When people hate tattoos, it comes from a specific trigger point where they learned to have this reaction. Babies aren’t born and think, “Oh – my mom has a tattoo, so she’s a terrible person.”
Our perspectives get shaped by our close relationships, childhood environment, and personal observations. It’s why cheaters always think that others are cheating, or entrepreneurs believe everyone else should put in 18-hour days from a home office.
People justify those thoughts or actions by pointing to specific areas in their life that feel like evidence. If someone hates people with tattoos, it might be because someone with a tattoo bullied them once.
Judging in itself isn’t wrong. We should consider violent and malicious actions to be bad as a society. Yet, when you talk with serial killers, most of them have a different picture of right and wrong because of how they judge themselves.
When people think of themselves as ugly, they look for justification for those thoughts in those around them. Everyone chooses to be who they are. That’s the psychology behind everyone who hates the individual with a tattoo.
How Can People Stop Being Judgmental?
No one can force another person to change. That desire must come from within if the process ever has a chance to take hold.
You can point people toward the change processes that can help them be less judgmental in potentially problematic ways. That journey is a seven-step process, and yes – it even works for those who hate tattoos.
- Develop more self-awareness by observing each thought. Try to be mindful for a few days, focusing on each idea, and consciously catch yourself when a negative judgment occurs.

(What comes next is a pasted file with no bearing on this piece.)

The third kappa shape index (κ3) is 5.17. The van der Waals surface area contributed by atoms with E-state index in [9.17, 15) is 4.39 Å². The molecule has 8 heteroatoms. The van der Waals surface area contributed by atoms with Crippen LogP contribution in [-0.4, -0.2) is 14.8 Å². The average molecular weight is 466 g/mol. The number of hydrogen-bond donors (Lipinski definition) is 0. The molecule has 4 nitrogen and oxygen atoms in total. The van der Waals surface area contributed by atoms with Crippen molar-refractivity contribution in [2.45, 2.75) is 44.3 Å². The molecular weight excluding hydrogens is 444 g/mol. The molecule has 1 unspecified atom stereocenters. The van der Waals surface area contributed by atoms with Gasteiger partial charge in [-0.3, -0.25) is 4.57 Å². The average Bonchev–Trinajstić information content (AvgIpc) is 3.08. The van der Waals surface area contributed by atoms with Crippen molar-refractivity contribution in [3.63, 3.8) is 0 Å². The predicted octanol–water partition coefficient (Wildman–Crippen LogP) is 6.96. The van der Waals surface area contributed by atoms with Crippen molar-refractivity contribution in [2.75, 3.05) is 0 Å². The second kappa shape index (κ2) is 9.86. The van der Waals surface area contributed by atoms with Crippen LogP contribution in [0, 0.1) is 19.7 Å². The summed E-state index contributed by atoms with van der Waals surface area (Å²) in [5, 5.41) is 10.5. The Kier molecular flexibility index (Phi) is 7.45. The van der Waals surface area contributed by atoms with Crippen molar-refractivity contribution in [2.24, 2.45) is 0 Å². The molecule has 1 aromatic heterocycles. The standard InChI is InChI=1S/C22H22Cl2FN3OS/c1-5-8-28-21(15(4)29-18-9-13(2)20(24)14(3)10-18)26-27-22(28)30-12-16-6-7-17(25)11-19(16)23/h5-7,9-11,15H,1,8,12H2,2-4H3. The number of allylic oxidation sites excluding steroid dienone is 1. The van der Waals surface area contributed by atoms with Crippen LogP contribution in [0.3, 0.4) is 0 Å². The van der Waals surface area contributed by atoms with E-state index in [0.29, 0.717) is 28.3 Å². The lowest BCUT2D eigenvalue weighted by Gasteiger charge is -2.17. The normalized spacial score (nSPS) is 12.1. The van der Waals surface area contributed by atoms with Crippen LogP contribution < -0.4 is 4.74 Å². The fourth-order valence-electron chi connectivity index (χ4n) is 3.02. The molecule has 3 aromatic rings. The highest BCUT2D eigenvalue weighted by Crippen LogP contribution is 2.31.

- Observe what causes you to have a judgmental thought, whether the idea is positive or negative. In each circumstance, you’re assuming that you understand the entire situation and the trigger behind each behavior. It’s easy to think that someone will never change, but it is often the person judging others that creates the most significant problems. Negative energy is usually seated in personal insecurity.
- Focus on offering empathy. If someone is being annoying, you can’t always get their perspective by “stepping into their shoes.” What you can offer is a greater understanding of their situation. Try to think back on a difficult time in your life. What would have helped during those circumstances? Once you have an answer, try to apply those concepts to the person in question.
- Reframe the negative thoughts that create judgments. Instead of saying, “All people with tattoos are stupid,” try to think of it in this way: “I wonder why that person decided to get a tattoo?”
- Accept others for who they are. You don’t need to create a clone of yourself to have a friend. You don’t even need to like the person. If you’re continuing to judge them, that reaction says more about who you are than it does about them.
- Expand your social circle. When you have diverse friends from several different backgrounds and cultures, it’s easier to get past the obstacles that prevent an open mind. You’ll have more awareness of the unique challenges that people face.
- Be willing to show yourself some compassion. Everyone stumbles and falls at some point in their lives. Instead of judging yourself, try to embrace forgiveness. That approach will start forming the attitude you have with others.
Some people will always hate tattoos and the individuals who get inked. It’s not always easy to withhold judgment, but being overly critical or coming to a conclusion too quickly can have negative consequences.